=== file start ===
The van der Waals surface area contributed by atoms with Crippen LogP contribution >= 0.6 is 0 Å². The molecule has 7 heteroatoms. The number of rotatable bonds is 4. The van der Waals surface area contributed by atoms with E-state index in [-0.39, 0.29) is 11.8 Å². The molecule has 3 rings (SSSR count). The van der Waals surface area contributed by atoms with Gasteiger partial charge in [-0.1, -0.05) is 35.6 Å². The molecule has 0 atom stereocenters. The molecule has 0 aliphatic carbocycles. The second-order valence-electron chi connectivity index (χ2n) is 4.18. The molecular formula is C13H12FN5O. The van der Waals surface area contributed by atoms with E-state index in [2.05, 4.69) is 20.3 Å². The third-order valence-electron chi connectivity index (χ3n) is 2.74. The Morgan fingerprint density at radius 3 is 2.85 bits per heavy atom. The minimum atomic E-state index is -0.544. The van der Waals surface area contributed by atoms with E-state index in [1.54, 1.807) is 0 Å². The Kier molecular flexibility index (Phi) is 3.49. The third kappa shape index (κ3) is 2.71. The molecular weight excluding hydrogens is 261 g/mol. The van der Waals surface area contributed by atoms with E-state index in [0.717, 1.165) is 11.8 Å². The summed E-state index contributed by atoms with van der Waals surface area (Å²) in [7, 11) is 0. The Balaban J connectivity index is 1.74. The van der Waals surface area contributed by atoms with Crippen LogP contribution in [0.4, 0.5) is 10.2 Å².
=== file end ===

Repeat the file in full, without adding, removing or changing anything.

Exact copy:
The van der Waals surface area contributed by atoms with Crippen LogP contribution >= 0.6 is 0 Å². The molecule has 7 heteroatoms. The number of rotatable bonds is 4. The van der Waals surface area contributed by atoms with E-state index in [-0.39, 0.29) is 11.8 Å². The molecule has 3 rings (SSSR count). The van der Waals surface area contributed by atoms with Gasteiger partial charge in [-0.1, -0.05) is 35.6 Å². The molecule has 0 atom stereocenters. The molecule has 0 aliphatic carbocycles. The second-order valence-electron chi connectivity index (χ2n) is 4.18. The molecular formula is C13H12FN5O. The van der Waals surface area contributed by atoms with E-state index in [2.05, 4.69) is 20.3 Å². The third-order valence-electron chi connectivity index (χ3n) is 2.74. The Morgan fingerprint density at radius 3 is 2.85 bits per heavy atom. The minimum atomic E-state index is -0.544. The van der Waals surface area contributed by atoms with E-state index in [1.54, 1.807) is 0 Å². The Kier molecular flexibility index (Phi) is 3.49. The third kappa shape index (κ3) is 2.71. The molecular weight excluding hydrogens is 261 g/mol. The van der Waals surface area contributed by atoms with E-state index in [0.717, 1.165) is 11.8 Å². The summed E-state index contributed by atoms with van der Waals surface area (Å²) in [7, 11) is 0. The Balaban J connectivity index is 1.74. The van der Waals surface area contributed by atoms with Crippen LogP contribution in [0.4, 0.5) is 10.2 Å².